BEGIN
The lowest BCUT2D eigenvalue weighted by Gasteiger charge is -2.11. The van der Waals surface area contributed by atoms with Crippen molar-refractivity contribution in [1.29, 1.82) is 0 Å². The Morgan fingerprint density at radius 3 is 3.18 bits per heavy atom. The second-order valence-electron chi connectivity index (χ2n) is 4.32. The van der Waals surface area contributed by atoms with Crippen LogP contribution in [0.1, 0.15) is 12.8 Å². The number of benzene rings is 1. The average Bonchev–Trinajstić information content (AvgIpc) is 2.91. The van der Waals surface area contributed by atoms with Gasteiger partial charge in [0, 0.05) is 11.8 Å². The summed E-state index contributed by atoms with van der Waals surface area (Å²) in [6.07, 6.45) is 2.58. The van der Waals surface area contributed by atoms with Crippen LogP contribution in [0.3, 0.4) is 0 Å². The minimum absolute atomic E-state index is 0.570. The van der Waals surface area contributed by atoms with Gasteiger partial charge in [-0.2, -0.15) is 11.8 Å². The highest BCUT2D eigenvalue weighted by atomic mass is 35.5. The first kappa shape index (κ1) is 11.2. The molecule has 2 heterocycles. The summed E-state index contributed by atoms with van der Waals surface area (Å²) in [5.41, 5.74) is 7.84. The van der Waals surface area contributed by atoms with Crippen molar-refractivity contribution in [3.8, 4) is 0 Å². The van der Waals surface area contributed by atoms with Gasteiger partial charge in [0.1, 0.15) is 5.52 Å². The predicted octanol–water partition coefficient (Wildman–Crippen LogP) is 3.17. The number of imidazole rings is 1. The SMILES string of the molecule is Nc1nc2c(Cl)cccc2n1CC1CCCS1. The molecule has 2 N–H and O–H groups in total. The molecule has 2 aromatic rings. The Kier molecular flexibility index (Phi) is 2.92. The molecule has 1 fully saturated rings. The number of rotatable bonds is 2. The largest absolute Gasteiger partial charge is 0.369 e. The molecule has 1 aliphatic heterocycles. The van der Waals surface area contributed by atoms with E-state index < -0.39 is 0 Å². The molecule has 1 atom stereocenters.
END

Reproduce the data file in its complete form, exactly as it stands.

The lowest BCUT2D eigenvalue weighted by Gasteiger charge is -2.11. The van der Waals surface area contributed by atoms with Crippen molar-refractivity contribution in [1.29, 1.82) is 0 Å². The Morgan fingerprint density at radius 3 is 3.18 bits per heavy atom. The second-order valence-electron chi connectivity index (χ2n) is 4.32. The van der Waals surface area contributed by atoms with Crippen LogP contribution in [0.1, 0.15) is 12.8 Å². The number of benzene rings is 1. The average Bonchev–Trinajstić information content (AvgIpc) is 2.91. The van der Waals surface area contributed by atoms with Gasteiger partial charge in [0, 0.05) is 11.8 Å². The summed E-state index contributed by atoms with van der Waals surface area (Å²) in [6.07, 6.45) is 2.58. The van der Waals surface area contributed by atoms with Crippen LogP contribution in [0.3, 0.4) is 0 Å². The minimum absolute atomic E-state index is 0.570. The van der Waals surface area contributed by atoms with Gasteiger partial charge in [-0.2, -0.15) is 11.8 Å². The highest BCUT2D eigenvalue weighted by atomic mass is 35.5. The first kappa shape index (κ1) is 11.2. The molecule has 2 heterocycles. The summed E-state index contributed by atoms with van der Waals surface area (Å²) in [5.41, 5.74) is 7.84. The van der Waals surface area contributed by atoms with Crippen molar-refractivity contribution in [3.8, 4) is 0 Å². The van der Waals surface area contributed by atoms with Gasteiger partial charge in [0.1, 0.15) is 5.52 Å². The predicted octanol–water partition coefficient (Wildman–Crippen LogP) is 3.17. The number of imidazole rings is 1. The SMILES string of the molecule is Nc1nc2c(Cl)cccc2n1CC1CCCS1. The molecule has 2 N–H and O–H groups in total. The molecule has 2 aromatic rings. The Kier molecular flexibility index (Phi) is 2.92. The molecule has 1 fully saturated rings. The number of rotatable bonds is 2. The largest absolute Gasteiger partial charge is 0.369 e. The molecule has 1 aliphatic heterocycles. The van der Waals surface area contributed by atoms with E-state index < -0.39 is 0 Å². The molecule has 1 atom stereocenters.